This week marks the 75th anniversary of Operation Dragoon, the Allied invasion of Provence, on August 15, 1944 – just two months after the famous Allied invasion of Normandy on June 6.
The invasion involved 400,000 troops from the US, France (including from former colonies), Britain, and Canada. The assault was launched at 7.15 p.m. on August 14. By sunrise on August 15, more than 2,000 vessels were crossing the Mediterranean, and by nightfall on the 15th about 100,000 men had landed on the French coast.
General de Lattre de Tassigny’s First French Army included 260,000 soldiers French colonies in Africa, and quickly liberated Toulon and Marseille.
Meanwhile, another unit that was carving its name into the history books was also active in the invasion.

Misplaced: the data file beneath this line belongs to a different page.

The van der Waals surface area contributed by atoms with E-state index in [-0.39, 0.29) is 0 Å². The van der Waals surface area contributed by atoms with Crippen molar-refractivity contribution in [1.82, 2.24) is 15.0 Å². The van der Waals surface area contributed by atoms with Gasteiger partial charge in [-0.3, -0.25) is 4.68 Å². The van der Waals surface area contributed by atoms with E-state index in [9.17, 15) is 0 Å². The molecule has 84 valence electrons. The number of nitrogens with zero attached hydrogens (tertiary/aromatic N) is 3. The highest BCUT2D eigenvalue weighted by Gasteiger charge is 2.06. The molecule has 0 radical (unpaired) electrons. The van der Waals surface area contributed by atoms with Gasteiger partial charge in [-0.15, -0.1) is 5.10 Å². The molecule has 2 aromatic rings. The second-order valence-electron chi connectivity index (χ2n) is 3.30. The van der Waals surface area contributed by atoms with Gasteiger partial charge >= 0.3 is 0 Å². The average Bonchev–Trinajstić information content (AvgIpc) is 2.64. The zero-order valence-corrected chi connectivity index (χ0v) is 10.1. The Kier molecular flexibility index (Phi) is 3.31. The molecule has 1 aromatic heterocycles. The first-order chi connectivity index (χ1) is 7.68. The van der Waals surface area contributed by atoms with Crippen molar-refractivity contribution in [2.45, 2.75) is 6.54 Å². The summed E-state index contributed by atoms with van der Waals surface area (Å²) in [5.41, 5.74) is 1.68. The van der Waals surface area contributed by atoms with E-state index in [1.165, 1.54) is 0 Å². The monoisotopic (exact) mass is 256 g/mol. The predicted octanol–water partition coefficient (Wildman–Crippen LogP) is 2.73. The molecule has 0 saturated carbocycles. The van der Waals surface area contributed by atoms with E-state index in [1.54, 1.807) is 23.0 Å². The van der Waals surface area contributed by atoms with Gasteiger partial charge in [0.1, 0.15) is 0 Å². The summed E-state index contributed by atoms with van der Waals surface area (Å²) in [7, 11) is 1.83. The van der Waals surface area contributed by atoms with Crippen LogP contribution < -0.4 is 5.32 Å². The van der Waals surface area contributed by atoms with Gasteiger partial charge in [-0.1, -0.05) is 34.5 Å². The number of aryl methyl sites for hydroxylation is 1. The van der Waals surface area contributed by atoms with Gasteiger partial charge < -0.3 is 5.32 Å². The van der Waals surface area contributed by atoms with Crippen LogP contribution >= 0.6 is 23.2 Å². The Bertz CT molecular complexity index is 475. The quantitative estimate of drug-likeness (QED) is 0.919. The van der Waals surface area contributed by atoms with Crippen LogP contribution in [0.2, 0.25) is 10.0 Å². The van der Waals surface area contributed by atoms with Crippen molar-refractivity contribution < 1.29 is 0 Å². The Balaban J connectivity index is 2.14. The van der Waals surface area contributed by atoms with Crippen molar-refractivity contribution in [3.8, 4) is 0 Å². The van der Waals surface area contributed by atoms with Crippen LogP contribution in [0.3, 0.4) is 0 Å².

The combined U.S.-Canadian First Special Service Force (FSSF) led the way into southern France for Lt. Gen. Alexander M. Patch’s Seventh U.S. Army. FSSF soldiers landed by small boat on the Mediterranean islands of Port Cros and Levant, southwest of St. Tropez, supporting the 3rd Infantry Division’s assault landings.
Led by Col. Edwin A. Walker, the FSSF was tasked with knocking out German coastal artillery guns on both islands. The gun positions were quickly overrun, but determined German defenders on Port Cros held out until August 17.
The First Special Service Force, known as the ‘Devil’s Brigade,’ supported the Seventh U.S. Army until it was disbanded in early December 1944.